Hong Kong Med J 2018 Apr;24(2):158–65 | Epub 4 Apr 2018
DOI: 10.12809/hkmj176823
© Hong Kong Academy of Medicine. CC BY-NC-ND 4.0
 
ORIGINAL ARTICLE
Endobronchial valve for treatment of persistent air leak complicating spontaneous pneumothorax
WC Yu, MB, BS, FHKCP1; Ellen LM Yu, MSc2; HC Kwok, MB, BS, FHKCP1; HL She, MB, BS, FRCR3; KK Kwong, MB, BS, FHKCP1; YH Chan, MB, BS, FHKCP1; YL Tsang, BSc4; YC Yeung, MB, BS, FHKCP1
1 Department of Medicine and Geriatrics, Princess Margaret Hospital, Laichikok, Hong Kong
2 Clinical Research Centre, Princess Margaret Hospital, Laichikok, Hong Kong
3 Department of Radiology, Princess Margaret Hospital, Laichikok, Hong Kong
4 Central Endoscopy Unit, Princess Margaret Hospital, Laichikok, Hong Kong
 
Corresponding author: Dr WC Yu (h7537800@connect.hku.hk)
 
 Full paper in PDF
 
Abstract
Introduction: Endobronchial one-way valves have been proposed as treatment for persistent air leak complicating spontaneous pneumothorax in which surgical intervention is not feasible. However, published data on efficacy, safety, and factors associated with success are scanty.
 
Methods: This is a retrospective study of 37 patients at a general hospital from 2008 to 2016. The impact of endobronchial valve implantation on the time to air-leak cessation after bronchoscopy was evaluated.
 
Results: The median patient age was 71 years. The majority of patients were males (92%), were ever-smokers (83%), had at least one co-morbidity (97%), and had secondary spontaneous pneumothorax (89%). Nineteen patients (51%) had a mean of 2.6 endobronchial valves implanted (range, 1-6). The air leak ceased within 72 hours for only eight patients (22% of the complete cohort), with immediate air-leak cessation after completion of endobronchial valve implantation. All six successful cases that had computed tomographic data of the thorax were shown to have bilateral intact interlobar fissures. The median (interquartile range) Charlson co-morbidity index was 1 (0.25-1) and 2 (1-3) for the success group and failure group, respectively (P=0.029). All patients in the no-endobronchial valve group survived, whereas three patients in the endobronchial valve group died within 30 days of endobronchial valve implantation.
 
Conclusion: Only a small proportion of cases of endobronchial valve implantation for air leak complicating pneumothorax had unequivocal success. Intact bilateral interlobar fissures appear to be a necessary, though not sufficient, condition for success. Patients with fewer medical co-morbidities and immediate air-leak cessation after endobronchial valve implantation have a higher likelihood of success.
 
 
New knowledge added by this study
  • Only a small proportion of cases (22%) of persistent air leak complicating spontaneous pneumothorax can be successfully treated by endobronchial valve (EBV).
  • Cases in which the air leak does not cease immediately after completion of EBV implantation are likely to fail.
  • Patients with any non-intact interlobar fissures are likely to experience treatment failure.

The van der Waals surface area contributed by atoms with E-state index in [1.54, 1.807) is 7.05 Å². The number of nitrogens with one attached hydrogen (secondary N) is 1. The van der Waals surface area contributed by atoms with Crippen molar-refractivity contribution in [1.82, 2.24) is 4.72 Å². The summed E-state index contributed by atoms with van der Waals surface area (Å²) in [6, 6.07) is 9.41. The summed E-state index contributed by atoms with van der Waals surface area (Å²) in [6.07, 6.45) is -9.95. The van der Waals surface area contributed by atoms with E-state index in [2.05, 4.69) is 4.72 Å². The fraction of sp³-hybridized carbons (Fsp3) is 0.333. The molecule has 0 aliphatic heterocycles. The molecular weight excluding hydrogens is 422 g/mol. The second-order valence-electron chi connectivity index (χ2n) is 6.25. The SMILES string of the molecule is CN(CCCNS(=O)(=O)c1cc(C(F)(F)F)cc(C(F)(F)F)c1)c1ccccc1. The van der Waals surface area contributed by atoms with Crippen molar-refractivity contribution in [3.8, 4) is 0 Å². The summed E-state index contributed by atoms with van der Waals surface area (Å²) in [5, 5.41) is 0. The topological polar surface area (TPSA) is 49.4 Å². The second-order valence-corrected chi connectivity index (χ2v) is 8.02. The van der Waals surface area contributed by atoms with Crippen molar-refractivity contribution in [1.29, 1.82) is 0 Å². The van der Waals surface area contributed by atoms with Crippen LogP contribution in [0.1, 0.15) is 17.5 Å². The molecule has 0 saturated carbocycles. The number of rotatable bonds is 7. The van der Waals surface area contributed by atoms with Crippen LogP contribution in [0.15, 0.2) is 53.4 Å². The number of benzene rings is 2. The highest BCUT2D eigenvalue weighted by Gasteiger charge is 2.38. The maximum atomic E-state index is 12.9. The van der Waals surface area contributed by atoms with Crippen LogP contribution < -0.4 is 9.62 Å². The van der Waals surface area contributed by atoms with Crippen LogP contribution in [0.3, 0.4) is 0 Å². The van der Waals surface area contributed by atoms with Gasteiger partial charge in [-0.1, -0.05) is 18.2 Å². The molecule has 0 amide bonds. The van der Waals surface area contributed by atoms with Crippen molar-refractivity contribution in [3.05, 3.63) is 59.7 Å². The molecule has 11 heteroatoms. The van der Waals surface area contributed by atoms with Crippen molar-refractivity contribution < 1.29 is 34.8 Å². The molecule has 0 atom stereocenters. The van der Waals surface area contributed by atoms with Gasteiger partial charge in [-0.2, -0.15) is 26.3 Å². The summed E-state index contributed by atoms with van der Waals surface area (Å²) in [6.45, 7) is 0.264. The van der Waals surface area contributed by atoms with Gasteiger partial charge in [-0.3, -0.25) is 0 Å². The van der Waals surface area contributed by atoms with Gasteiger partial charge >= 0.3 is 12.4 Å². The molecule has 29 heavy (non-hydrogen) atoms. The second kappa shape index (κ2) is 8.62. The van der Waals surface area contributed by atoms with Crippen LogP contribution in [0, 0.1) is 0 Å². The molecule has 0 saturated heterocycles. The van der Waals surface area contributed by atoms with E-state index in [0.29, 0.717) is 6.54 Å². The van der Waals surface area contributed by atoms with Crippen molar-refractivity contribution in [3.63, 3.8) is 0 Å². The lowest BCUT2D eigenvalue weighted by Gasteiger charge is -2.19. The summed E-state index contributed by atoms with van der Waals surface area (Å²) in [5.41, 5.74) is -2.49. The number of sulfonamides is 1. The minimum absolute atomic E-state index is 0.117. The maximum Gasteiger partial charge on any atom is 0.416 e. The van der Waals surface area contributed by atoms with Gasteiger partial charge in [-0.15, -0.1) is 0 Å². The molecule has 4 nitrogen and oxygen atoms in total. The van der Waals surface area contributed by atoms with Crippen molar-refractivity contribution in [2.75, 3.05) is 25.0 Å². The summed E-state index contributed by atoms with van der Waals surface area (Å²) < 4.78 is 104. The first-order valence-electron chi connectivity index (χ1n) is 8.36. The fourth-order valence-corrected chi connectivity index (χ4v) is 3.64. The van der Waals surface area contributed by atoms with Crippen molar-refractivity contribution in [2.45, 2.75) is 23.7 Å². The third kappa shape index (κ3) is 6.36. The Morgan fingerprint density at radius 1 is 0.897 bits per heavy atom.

Implications for clinical practice or policy
  • EBV treatment may be attempted in patients with persistent air leak complicating spontaneous pneumothorax who are not candidates for surgery, have intact interlobar fissures, and do not have severe medical comorbidities.
  • Plain computed tomography of the thorax should be performed to routinely assess patients who are candidates for EBV treatment.
  • Cases of completed EBV implantation that still have an air leak may have the EBVs removed.
 
 
Introduction
Persistent air leak is a common complication of spontaneous pneumothorax being treated by chest tube drainage. In one report, the median time for spontaneous cessation of air leak was 7 days for primary spontaneous pneumothorax and 11 days for secondary spontaneous pneumothorax.1 In another report, 75% and 100% of cases of primary spontaneous pneumothorax resolved by 7 days and 14 days, respectively, whereas the corresponding proportions for secondary spontaneous pneumothorax were 61% and 79%, respectively.2 It is generally recommended that surgical intervention be considered when an air leak continues for 7 to 14 days after chest tube insertion. Unfortunately, some patients are poor candidates for surgery, and some patients may refuse surgery. Prolonged chest tube in situ, however, is undesirable because of an increased risk of complications, prolonged immobilisation and its consequences, and increased duration of hospital stay. Alternative means to shorten the duration of air leakage are thus needed.
 
Endobronchial one-way valves (EBVs) have been used to treat persistent air leak complicating pneumothorax. The rationale is that air leakage will stop if air is prevented from entering the airway leading to the leak site. Preliminary case reports showed encouraging results.3 4 5 6 7 8 9 10 11 12 13 14 Larger case series showed similarly favourable results.15 16 17 18 19 20 21 22 23 However, most of these reports include a mix of post-surgical pneumothoraces, spontaneous pneumothoraces, and other aetiologies. Moreover, there is scanty information on overall efficacy, short-term safety, and factors related to favourable clinical outcomes.